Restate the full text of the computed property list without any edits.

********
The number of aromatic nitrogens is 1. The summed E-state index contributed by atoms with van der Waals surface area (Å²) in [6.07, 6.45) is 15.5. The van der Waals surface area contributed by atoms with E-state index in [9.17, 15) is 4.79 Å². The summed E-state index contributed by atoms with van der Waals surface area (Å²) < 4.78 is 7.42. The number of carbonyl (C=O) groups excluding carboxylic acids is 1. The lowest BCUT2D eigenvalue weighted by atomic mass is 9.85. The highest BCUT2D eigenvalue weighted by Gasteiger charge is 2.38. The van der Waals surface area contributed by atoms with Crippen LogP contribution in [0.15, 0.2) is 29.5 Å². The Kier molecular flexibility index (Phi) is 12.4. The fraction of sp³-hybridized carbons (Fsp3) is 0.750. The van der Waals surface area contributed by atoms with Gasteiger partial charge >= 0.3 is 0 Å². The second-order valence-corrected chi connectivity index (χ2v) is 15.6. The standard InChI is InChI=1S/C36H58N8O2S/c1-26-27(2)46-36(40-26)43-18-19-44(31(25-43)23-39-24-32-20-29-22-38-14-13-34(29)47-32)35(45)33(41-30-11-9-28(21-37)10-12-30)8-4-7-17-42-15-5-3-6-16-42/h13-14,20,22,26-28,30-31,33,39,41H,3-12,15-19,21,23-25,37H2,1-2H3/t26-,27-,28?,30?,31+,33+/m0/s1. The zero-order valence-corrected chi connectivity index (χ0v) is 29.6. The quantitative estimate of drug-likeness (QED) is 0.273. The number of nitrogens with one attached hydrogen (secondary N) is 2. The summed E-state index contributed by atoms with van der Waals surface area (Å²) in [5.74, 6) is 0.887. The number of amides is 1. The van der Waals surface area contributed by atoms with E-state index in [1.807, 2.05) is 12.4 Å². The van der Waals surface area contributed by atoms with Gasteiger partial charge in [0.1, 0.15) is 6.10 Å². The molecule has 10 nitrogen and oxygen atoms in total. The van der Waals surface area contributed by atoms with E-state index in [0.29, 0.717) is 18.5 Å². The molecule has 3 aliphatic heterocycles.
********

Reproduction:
The number of aromatic nitrogens is 1. The summed E-state index contributed by atoms with van der Waals surface area (Å²) in [6.07, 6.45) is 15.5. The van der Waals surface area contributed by atoms with E-state index in [9.17, 15) is 4.79 Å². The summed E-state index contributed by atoms with van der Waals surface area (Å²) < 4.78 is 7.42. The number of carbonyl (C=O) groups excluding carboxylic acids is 1. The lowest BCUT2D eigenvalue weighted by atomic mass is 9.85. The highest BCUT2D eigenvalue weighted by Gasteiger charge is 2.38. The van der Waals surface area contributed by atoms with Crippen LogP contribution in [0.15, 0.2) is 29.5 Å². The Kier molecular flexibility index (Phi) is 12.4. The fraction of sp³-hybridized carbons (Fsp3) is 0.750. The van der Waals surface area contributed by atoms with Gasteiger partial charge >= 0.3 is 0 Å². The second-order valence-corrected chi connectivity index (χ2v) is 15.6. The standard InChI is InChI=1S/C36H58N8O2S/c1-26-27(2)46-36(40-26)43-18-19-44(31(25-43)23-39-24-32-20-29-22-38-14-13-34(29)47-32)35(45)33(41-30-11-9-28(21-37)10-12-30)8-4-7-17-42-15-5-3-6-16-42/h13-14,20,22,26-28,30-31,33,39,41H,3-12,15-19,21,23-25,37H2,1-2H3/t26-,27-,28?,30?,31+,33+/m0/s1. The zero-order valence-corrected chi connectivity index (χ0v) is 29.6. The quantitative estimate of drug-likeness (QED) is 0.273. The number of nitrogens with one attached hydrogen (secondary N) is 2. The summed E-state index contributed by atoms with van der Waals surface area (Å²) in [5.74, 6) is 0.887. The number of amides is 1. The van der Waals surface area contributed by atoms with E-state index in [1.807, 2.05) is 12.4 Å². The van der Waals surface area contributed by atoms with Gasteiger partial charge in [0.1, 0.15) is 6.10 Å². The molecule has 10 nitrogen and oxygen atoms in total. The van der Waals surface area contributed by atoms with E-state index in [0.29, 0.717) is 18.5 Å². The molecule has 3 aliphatic heterocycles.